Many health-policy analysts, lulled into complacency by the fact that employer-based health benefits have not vanished in a puff of smoke in Obamacare’s first year, insist that the federal healthcare takeover is not to blame for the continuing poor recovery in employment. Their arguments are superficially appealing, but they ignore the big picture.
Compared to a normal economic recovery, the current one is characterized by too many part-time workers who are unable to increase their hours. A new report published in September by the Urban Institute and Robert Wood Johnson Foundation asserts that Obamacare does not explain the part-timers’ predicament. It focuses on two observations.
First, it notes that the increase in part-time work is fully attributable to an increase in involuntary part-time work. Perhaps we should celebrate this conclusion from Obamacare’s supporters. Previously, some cheered the theory that Obamacare, which expands Medicaid eligibility and heavily subsidizes health insurance for middle-income households, would lead people to voluntarily reduce their working hours. In 2010, then House Speaker Nancy Pelosi encouraged people who wanted to be musicians, for example, to quit their jobs and focus on their (as yet undiscovered) talents, because taxpayers would underwrite their health coverage.
(The Congressional Budget Office endorsed this approach last February, in a report that concluded the Obamacare insurance subsidies would “effectively boost the income of recipients, which will lead some of them to decide they can work less and still maintain or improve their standard of living.”)
If the predicted blossoming of art and music is not happening, and people are showing they would rather try to earn higher incomes than indulge their muse, this is a testament to the American people’s work ethic. Their choice, however, does not excuse Obamacare for making employers reluctant to offer more work.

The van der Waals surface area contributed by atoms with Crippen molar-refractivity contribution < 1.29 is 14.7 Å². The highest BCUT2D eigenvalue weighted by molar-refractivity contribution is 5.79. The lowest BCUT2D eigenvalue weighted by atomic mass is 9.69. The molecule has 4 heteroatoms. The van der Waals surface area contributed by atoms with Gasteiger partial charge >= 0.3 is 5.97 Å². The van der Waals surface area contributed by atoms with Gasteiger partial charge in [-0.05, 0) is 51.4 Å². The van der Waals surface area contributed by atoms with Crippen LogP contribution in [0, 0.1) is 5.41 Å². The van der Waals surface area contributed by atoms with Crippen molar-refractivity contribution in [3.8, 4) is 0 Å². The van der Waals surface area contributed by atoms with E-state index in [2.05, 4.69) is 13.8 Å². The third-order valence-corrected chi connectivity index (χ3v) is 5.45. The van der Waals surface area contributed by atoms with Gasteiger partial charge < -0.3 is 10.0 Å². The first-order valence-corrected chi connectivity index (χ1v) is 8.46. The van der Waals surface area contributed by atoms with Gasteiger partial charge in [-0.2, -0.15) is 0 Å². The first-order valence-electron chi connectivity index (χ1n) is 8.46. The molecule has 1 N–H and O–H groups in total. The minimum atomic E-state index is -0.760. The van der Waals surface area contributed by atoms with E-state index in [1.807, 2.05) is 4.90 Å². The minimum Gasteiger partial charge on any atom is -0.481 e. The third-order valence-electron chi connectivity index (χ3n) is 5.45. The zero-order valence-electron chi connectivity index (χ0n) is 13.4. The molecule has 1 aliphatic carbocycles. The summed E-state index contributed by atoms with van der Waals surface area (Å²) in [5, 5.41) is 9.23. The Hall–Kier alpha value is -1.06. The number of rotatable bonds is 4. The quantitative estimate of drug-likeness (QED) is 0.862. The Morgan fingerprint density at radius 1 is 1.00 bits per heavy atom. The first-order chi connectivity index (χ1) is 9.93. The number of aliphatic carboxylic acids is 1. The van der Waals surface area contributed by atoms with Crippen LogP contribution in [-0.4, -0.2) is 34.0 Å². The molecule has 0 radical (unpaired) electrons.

Second, the September study notes that workers who toil fewer than 30 hours per week are not covered by Obamacare’s employer mandate. However, part-timers who work more than 30 hours are suffering the same as those who work less. This leads the study’s authors to conclude that Obamacare cannot be causing the slowdown.
It’s important to recognize that the cost of Obamacare goes way beyond the employer mandate. Indeed, the current employment data are largely irrelevant to the debate over labor-market effects because the employer mandate has been delayed (although there is a “look-back” period that might have some impact). Even if the employer mandate had been imposed on schedule this year, employers look at health benefits as one piece of compensation. They would be free to fund the mandatory health coverage by cutting back their workers’ hours. I expect many to do precisely this in 2015, when the Department of Health and Human Services is expected to impose the employer mandate.
The Urban Institute and Robert Wood Johnson Foundation believe the terrible employment picture is not caused by Obamacare, “but more likely due to a slower than normal recovery.” However, Obamacare is hiding in plain sight as a cause of the slow recovery.
Employers themselves continue to tell us that they are cutting employment in response to Obamacare. In a survey of employers by the Federal Reserve Bank of New York, which asked specifically about the effects of Obamacare, 20 percent reported they expect to increase the proportion of part-time workers, but only 5 percent expected to hire relatively fewer part-timers. And about 22 percent plan to cut wages and benefits, but only 6 percent plan to increase them. With respect to benefits, 68 percent of business leaders plan to cut the range of services covered, or cut the size and breadth of their provider networks. Another survey conducted by the Philadelphia Fed reported similar results.